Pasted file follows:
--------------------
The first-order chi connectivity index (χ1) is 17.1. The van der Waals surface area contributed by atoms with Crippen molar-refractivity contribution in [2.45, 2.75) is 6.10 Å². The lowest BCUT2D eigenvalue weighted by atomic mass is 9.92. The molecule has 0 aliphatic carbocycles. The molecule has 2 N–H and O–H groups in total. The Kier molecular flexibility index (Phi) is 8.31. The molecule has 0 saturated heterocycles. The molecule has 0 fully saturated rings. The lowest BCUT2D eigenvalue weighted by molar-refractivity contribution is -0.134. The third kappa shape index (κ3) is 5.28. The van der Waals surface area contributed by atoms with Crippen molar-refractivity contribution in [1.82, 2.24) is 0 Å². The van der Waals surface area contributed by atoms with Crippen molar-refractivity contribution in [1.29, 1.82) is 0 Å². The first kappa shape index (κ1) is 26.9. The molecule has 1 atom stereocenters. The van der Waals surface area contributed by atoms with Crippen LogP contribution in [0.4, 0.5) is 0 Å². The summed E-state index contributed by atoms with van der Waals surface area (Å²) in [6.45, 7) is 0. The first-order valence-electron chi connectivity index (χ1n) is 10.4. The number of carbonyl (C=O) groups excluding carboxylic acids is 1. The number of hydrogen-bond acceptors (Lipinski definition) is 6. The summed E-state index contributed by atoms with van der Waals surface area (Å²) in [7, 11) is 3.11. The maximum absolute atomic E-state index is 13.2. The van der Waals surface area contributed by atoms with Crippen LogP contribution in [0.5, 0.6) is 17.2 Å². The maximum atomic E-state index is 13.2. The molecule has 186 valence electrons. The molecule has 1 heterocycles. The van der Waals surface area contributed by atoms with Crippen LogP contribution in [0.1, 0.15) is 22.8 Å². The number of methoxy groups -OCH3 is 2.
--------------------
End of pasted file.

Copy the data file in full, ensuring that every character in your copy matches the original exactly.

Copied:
The first-order chi connectivity index (χ1) is 17.1. The van der Waals surface area contributed by atoms with Crippen molar-refractivity contribution in [2.45, 2.75) is 6.10 Å². The lowest BCUT2D eigenvalue weighted by atomic mass is 9.92. The molecule has 0 aliphatic carbocycles. The molecule has 2 N–H and O–H groups in total. The Kier molecular flexibility index (Phi) is 8.31. The molecule has 0 saturated heterocycles. The molecule has 0 fully saturated rings. The lowest BCUT2D eigenvalue weighted by molar-refractivity contribution is -0.134. The third kappa shape index (κ3) is 5.28. The van der Waals surface area contributed by atoms with Crippen molar-refractivity contribution in [1.82, 2.24) is 0 Å². The van der Waals surface area contributed by atoms with Crippen molar-refractivity contribution in [1.29, 1.82) is 0 Å². The first kappa shape index (κ1) is 26.9. The molecule has 1 atom stereocenters. The van der Waals surface area contributed by atoms with Crippen LogP contribution in [0.4, 0.5) is 0 Å². The summed E-state index contributed by atoms with van der Waals surface area (Å²) in [6.45, 7) is 0. The first-order valence-electron chi connectivity index (χ1n) is 10.4. The number of carbonyl (C=O) groups excluding carboxylic acids is 1. The number of hydrogen-bond acceptors (Lipinski definition) is 6. The summed E-state index contributed by atoms with van der Waals surface area (Å²) in [7, 11) is 3.11. The maximum absolute atomic E-state index is 13.2. The van der Waals surface area contributed by atoms with Crippen LogP contribution in [0.5, 0.6) is 17.2 Å². The maximum atomic E-state index is 13.2. The molecule has 186 valence electrons. The molecule has 1 heterocycles. The van der Waals surface area contributed by atoms with Crippen LogP contribution in [0.1, 0.15) is 22.8 Å². The number of methoxy groups -OCH3 is 2.